Your chances of getting that six are pretty slim, and not worth the odds. You only have to worry about your opponent having overpairs and matching the Ten. So you really have to evaluate the player, as opposed to the math in this case. I'd always try to be on the aggressive. You need information about his hand. Betting is a real good way to get information. Also, a casual semi-bluffing check-raise can be all you need to scare another player if you think they'll bluff at the pot.

Hope that give a little insight into semi-bluffing. I suggest using it at a money-table to get a feel for it. It is more of a learned experience. Remember with any bluff, you need to know your players, and not to use any bluffing tactic habitually.

When Are They Bluffing?

This isn't about reading tells. This is about the situations where bluffing is plausible, and when other players will do it. You can generally look at the reasons YOU should bluff and apply them to other players. Of course, you also have to know the player, and evaluate it from there, but here are some ideas...

A. They are keeping the initiative despite a poor flop.
If they bet pre-flop from a poor position, and the flop is something like 4, 5, 5, they are probably just trying to keep momentum going and bluff their way out of this hand. They probably have genuinely zero drawing chances with overcards or maybe an overpair, but a re-raise could have them rethink that strategy. It might also give you a betting round or two to try and make YOUR hand.

B. Pot Odds are in their favor.
If everyone folds on the turn with a big pot, like when an obvious draw was missed, expect a bluff. It's almost certain that anyone will bluff against a big pot. With the pot odds the way they are, you probably want to stay in those hands also.

C. It's you and them.
The most common time to bluff is when you can pull it off. It's very easy to trick just one person. Use your skills at evaluating the previous rounds and the board to determine what they might have.

D. The flop doesn't have any draws.
Sometimes someone will bet in this case to eliminate the ability to acquire a draw, sometimes because they have a good hand. You really have to know the player.

E. They bet on the Flop, checked on the turn.
If there was a draw, and it didn't hit, they are probably just buying a free card. Bet back against them and take the initiative.

F. Bet on the flop, bet on the turn, checked on the river.
Same as before, but they bought another turn. Might as well bet back at them.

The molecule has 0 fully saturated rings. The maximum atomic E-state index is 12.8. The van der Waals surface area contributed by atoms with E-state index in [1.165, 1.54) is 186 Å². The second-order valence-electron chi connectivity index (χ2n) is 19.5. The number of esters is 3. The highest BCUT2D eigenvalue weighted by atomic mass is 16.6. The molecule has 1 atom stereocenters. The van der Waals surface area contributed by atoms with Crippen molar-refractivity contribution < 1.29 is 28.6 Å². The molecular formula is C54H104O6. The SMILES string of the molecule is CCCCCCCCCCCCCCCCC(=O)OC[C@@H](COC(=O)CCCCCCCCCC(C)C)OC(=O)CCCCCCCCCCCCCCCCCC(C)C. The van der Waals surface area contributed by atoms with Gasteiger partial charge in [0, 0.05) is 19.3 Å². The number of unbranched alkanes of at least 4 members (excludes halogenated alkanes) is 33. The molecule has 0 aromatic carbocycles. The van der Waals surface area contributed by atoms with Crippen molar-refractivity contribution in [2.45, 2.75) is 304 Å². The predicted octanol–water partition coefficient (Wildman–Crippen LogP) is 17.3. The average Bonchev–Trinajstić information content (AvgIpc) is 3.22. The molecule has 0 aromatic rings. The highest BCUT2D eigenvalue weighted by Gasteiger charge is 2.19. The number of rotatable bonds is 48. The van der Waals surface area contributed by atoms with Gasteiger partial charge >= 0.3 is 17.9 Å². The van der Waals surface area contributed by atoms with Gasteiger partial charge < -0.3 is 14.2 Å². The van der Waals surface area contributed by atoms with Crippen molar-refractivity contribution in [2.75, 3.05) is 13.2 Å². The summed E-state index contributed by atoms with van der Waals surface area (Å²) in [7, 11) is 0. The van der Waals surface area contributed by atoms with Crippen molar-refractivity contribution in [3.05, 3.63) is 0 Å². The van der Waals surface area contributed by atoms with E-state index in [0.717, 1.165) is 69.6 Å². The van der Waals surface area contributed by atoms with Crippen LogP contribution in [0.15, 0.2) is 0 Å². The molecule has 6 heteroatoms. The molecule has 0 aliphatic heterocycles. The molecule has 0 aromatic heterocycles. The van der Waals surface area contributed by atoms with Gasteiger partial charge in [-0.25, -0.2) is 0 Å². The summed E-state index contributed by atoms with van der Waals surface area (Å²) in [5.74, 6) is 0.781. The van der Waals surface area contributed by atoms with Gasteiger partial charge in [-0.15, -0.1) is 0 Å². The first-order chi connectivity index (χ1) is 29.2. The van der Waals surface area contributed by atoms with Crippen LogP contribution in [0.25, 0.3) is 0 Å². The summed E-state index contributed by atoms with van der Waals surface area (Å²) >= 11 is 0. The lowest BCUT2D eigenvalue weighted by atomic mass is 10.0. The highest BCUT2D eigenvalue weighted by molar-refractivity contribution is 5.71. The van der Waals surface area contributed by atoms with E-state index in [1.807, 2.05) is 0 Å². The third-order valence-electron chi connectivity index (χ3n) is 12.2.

G. They bet and tell you to "save your money".
If they really wanted you to save your money, they wouldn't have bet. Sometimes players say that just to create the opposite image, so look out. Few are that crafty though, so tell Uncle Jessup that he's bluffing and re-raise.

Reasons NOT To Bluff

Bluffing should probably not be an automatic reaction. Many times it takes a feel for a table to make me want to bluff. When doing it keep in mind that everyone else is also looking for an opportunity to bluff. Maybe you spot them bluffing in a common situation or they spot you. It only works when you get away with it, so you must use it sparingly.
Here are some times when you outright should not bluff.

A. When players expect you to.
Don't be the fish. A huge leak can be bluffing in telltale situations against players who know them. That's a common money-maker for the other players. Always consider this rule before attempting a bluff.

B. When you've been caught bluffing recently.
You've been labeled as a poor bluffer already. Ride it out. Let them forget that hand. Start rebuilding a reputation as a straight player so you can eventually try a bluff again later (and hopefully not screw it up again).

C. Against a dangerous flop.

If the flop has an Ace, chances are that someone has a pair of aces. Aces tend to make it beyond pre-flop. Also, players tend to continue to play their Aces. Don't bluff against Aces. You also wouldn't want to bluff against a flop like K,Q,9. Chances are someone has something they'll stick with.

D. Against lots of players.

Chances are that someone has something that they'll stick with. By bluffing in this situation, you just become an agent of that player. From an odds perspective, this is never worth it.

E. Against bad players.

As much as they love to bluff, they love to catch someone in a bluff. They're much more likely to "keep you honest" because they don't realize what a money-loser that is. It's much more profitable to play straight up in these games. Bluffing is only effective from a "fear" perspective in this case.

F. You just lost a big hand or have lost a series of hands.

Not only might you be on tilt, but other players will expect you to be on tilt, and will more readily call you.

G. You limped in, or are in a blind position.

You really have to evaluate the flop, but generally other players will think you have a poor hand and expect you to bluff.

Pre-Flop Strategy

Before you start betting like a madman when you get two eights in the pocket, you need to carefully consider all factors involved in solid pre-flop strategy.

The factors to consider are the number of players, how aggressive/passive the players at the table are, your bankroll, your position, and how much risk you are willing to entail.

Number of players: With 10 people in the game, it's much more likely that someone else has a strong hand in the pocket than in a short-handed game. Also, you'll need to be more cautious in larger games, as the chances of someone's pre-flop hand fitting the flop will be much better. More competition means stiffer competition.